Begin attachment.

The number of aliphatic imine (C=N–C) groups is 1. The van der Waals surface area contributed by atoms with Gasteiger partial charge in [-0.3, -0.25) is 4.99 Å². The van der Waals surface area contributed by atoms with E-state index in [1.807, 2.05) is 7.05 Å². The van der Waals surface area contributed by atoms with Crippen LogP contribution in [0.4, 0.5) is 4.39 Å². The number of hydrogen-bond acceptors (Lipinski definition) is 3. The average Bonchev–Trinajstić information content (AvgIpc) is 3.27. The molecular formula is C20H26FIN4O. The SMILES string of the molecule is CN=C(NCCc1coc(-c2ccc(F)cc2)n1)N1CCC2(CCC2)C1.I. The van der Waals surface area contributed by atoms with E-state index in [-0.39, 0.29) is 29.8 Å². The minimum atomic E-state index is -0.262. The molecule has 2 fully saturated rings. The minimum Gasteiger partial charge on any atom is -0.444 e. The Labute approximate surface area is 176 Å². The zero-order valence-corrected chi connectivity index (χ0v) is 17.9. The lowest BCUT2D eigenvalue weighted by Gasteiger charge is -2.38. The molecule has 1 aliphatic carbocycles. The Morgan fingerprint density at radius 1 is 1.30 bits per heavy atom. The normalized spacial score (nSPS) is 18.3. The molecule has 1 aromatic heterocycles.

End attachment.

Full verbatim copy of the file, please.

The number of aliphatic imine (C=N–C) groups is 1. The van der Waals surface area contributed by atoms with Gasteiger partial charge in [-0.3, -0.25) is 4.99 Å². The van der Waals surface area contributed by atoms with E-state index in [1.807, 2.05) is 7.05 Å². The van der Waals surface area contributed by atoms with Crippen LogP contribution in [0.4, 0.5) is 4.39 Å². The number of hydrogen-bond acceptors (Lipinski definition) is 3. The average Bonchev–Trinajstić information content (AvgIpc) is 3.27. The molecular formula is C20H26FIN4O. The SMILES string of the molecule is CN=C(NCCc1coc(-c2ccc(F)cc2)n1)N1CCC2(CCC2)C1.I. The van der Waals surface area contributed by atoms with E-state index in [-0.39, 0.29) is 29.8 Å². The minimum atomic E-state index is -0.262. The molecule has 2 fully saturated rings. The minimum Gasteiger partial charge on any atom is -0.444 e. The Labute approximate surface area is 176 Å². The zero-order valence-corrected chi connectivity index (χ0v) is 17.9. The lowest BCUT2D eigenvalue weighted by Gasteiger charge is -2.38. The molecule has 1 aliphatic carbocycles. The Morgan fingerprint density at radius 1 is 1.30 bits per heavy atom. The normalized spacial score (nSPS) is 18.3. The molecule has 1 aromatic heterocycles.